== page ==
Now, a cynic—and I have to admit, I have a cynical side—could dismiss a statement like this as simply doing the necessary damage control. And that’s likely true to some extent. That said, I was still impressed by Witherspoon’s willingness to own her bad choices (“I clearly had one drink too many,” and “I was disrespectful”) and to apologize for those choices (“I’m very sorry for my behavior”).

This template is actually not far from the way my wife and I try to help our children, who are 2, 4 and 6 years old, apologize to each other: naming the bad choice and saying that they’re sorry for it. No matter how poor the choice may be, no matter how hard the consequences associated with that choice, we strive to distinguish between making a bad decision and being a bad person.

Too often, I wonder if we fail to extend the same courtesy to those in the celebrity world. We’re shocked when someone on the “nice” list does something self-centered. And we tend to think, almost unconsciously, that those on the “naughty” list are beyond redemption, doomed to keep repeating their bad choices ’til the bitter end.

I think the value of Reese Witherspoon’s run-in with the law is in reminding us that we’re actually not so different from her after all. Even if we’d say we spend most of our time on the nice side of the ledger, given the right circumstances, we too might find ourselves acting out just like she did in an embarrassing, high-pressure moment.

Our meltdowns likely won’t end up as front page news on TMZ. But when we have them, we, too, need to own our choices, accept the consequences and say sorry to those we’ve hurt. And by the grace of God, His gracious offer of forgiveness in Christ guarantees that the hope of real change and redemption from failure is always available to us—no matter how “naughty” our choices have been.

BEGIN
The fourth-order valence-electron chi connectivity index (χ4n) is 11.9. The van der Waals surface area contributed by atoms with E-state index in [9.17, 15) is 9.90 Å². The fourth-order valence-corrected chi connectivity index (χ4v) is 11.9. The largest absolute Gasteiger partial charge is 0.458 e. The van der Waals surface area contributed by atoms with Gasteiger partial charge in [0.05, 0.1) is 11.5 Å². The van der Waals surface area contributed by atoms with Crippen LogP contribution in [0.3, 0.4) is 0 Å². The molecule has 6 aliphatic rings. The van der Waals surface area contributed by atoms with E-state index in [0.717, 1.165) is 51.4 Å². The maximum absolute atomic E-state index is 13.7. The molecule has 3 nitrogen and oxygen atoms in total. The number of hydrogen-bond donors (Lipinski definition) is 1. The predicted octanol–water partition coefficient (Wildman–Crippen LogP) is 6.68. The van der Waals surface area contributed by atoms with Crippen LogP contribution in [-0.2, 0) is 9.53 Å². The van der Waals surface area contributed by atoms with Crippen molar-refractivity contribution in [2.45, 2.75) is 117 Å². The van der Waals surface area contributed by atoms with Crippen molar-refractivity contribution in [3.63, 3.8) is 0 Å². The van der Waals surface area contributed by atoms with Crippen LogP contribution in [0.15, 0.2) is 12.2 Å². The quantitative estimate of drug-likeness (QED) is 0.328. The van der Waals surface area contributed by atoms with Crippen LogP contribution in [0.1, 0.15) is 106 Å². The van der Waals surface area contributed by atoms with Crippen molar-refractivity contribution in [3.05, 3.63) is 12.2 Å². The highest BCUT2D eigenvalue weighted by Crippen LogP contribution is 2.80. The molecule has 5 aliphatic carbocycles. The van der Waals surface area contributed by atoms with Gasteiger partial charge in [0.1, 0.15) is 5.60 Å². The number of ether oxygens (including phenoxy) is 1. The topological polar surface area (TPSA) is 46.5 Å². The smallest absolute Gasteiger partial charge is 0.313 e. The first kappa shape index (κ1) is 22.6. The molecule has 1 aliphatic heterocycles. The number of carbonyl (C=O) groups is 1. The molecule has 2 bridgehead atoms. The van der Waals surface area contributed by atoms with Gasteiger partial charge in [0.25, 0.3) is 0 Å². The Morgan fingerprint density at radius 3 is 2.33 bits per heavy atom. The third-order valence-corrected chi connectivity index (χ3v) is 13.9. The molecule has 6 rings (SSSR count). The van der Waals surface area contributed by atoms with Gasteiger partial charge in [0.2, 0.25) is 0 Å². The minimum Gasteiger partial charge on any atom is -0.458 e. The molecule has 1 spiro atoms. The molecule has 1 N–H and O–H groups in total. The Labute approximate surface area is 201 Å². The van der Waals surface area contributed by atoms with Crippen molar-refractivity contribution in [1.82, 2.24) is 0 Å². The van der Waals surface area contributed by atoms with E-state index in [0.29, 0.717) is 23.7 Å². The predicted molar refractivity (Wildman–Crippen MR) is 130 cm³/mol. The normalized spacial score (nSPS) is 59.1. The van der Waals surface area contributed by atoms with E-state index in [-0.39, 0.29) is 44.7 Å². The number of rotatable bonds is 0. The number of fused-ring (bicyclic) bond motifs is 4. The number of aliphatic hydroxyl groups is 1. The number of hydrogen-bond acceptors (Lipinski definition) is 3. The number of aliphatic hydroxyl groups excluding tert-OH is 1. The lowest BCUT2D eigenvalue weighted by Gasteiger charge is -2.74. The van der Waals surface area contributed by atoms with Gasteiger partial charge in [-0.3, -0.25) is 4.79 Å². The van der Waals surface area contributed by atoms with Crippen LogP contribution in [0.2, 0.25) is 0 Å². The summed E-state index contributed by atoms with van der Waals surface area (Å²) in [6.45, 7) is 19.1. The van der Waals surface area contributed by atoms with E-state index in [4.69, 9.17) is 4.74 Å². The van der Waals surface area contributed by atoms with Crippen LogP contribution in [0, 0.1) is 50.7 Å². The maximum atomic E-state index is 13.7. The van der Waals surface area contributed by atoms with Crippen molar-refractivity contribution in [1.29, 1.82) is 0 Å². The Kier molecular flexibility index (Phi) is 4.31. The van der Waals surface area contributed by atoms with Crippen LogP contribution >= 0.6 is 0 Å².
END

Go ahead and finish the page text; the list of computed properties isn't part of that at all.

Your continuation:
Who wrote this?

Adam R. Holz is a senior associate editor for Plugged In. He also writes for Focus on the Family’s Clubhouse magazine and has been a Boundless contributor. In his free time (which there is sometimes precious little of) Adam enjoys playing guitar and constructing LEGO kits with his son. Adam and his wife, Jennifer, are the proud parents, in fact, of three children, one boy and two girls.

Have something to say? Leave a comment.

Chelsea Phillips More than 1 year ago


Christians are well-known for their holier than thou attitude.  It definitely shouldn't happen, but it does more often that it should.

I've read through a fair number of them.  I was just curious and didn't mean to offend.

syd collings More than 1 year ago


I wasn't speaking specifically to Mr. Holz, I'm speaking about christians generally.

That you haven't noticed any positive comments from me does not mean anything. If you're interested enough you can comb through the archives and read all my comments. Otherwise, my motivation is entirely my business.

Chelsea Phillips More than 1 year ago